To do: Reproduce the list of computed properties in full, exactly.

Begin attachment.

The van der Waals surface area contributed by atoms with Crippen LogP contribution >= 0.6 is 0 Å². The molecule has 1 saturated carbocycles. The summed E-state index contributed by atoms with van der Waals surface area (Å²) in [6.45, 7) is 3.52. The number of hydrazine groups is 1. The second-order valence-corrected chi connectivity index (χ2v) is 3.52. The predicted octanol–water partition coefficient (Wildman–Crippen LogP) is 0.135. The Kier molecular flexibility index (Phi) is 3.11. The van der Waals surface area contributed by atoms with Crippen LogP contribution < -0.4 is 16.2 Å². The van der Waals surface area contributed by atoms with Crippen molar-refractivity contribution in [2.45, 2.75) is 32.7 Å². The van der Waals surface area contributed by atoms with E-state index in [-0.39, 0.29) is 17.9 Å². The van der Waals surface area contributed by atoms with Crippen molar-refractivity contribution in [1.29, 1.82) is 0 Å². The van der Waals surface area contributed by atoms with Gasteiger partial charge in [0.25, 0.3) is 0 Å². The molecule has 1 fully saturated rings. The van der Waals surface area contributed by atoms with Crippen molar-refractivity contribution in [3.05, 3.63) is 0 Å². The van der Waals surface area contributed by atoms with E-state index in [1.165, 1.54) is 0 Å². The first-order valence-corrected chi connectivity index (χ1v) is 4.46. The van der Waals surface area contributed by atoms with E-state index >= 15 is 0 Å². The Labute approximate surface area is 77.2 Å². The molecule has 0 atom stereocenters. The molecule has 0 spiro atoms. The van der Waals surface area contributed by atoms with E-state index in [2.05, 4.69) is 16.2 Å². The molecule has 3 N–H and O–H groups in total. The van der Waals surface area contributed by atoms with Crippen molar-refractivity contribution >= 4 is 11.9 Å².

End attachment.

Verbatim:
The van der Waals surface area contributed by atoms with Crippen LogP contribution >= 0.6 is 0 Å². The molecule has 1 saturated carbocycles. The summed E-state index contributed by atoms with van der Waals surface area (Å²) in [6.45, 7) is 3.52. The number of hydrazine groups is 1. The second-order valence-corrected chi connectivity index (χ2v) is 3.52. The predicted octanol–water partition coefficient (Wildman–Crippen LogP) is 0.135. The Kier molecular flexibility index (Phi) is 3.11. The van der Waals surface area contributed by atoms with Crippen LogP contribution < -0.4 is 16.2 Å². The van der Waals surface area contributed by atoms with Crippen molar-refractivity contribution in [2.45, 2.75) is 32.7 Å². The van der Waals surface area contributed by atoms with E-state index in [-0.39, 0.29) is 17.9 Å². The van der Waals surface area contributed by atoms with Crippen molar-refractivity contribution in [1.29, 1.82) is 0 Å². The van der Waals surface area contributed by atoms with Gasteiger partial charge in [0.25, 0.3) is 0 Å². The molecule has 1 fully saturated rings. The van der Waals surface area contributed by atoms with Crippen molar-refractivity contribution in [3.05, 3.63) is 0 Å². The van der Waals surface area contributed by atoms with E-state index in [1.165, 1.54) is 0 Å². The first-order valence-corrected chi connectivity index (χ1v) is 4.46. The van der Waals surface area contributed by atoms with E-state index >= 15 is 0 Å². The Labute approximate surface area is 77.2 Å². The molecule has 0 atom stereocenters. The molecule has 0 spiro atoms. The van der Waals surface area contributed by atoms with E-state index in [2.05, 4.69) is 16.2 Å². The molecule has 3 N–H and O–H groups in total. The van der Waals surface area contributed by atoms with Crippen molar-refractivity contribution >= 4 is 11.9 Å².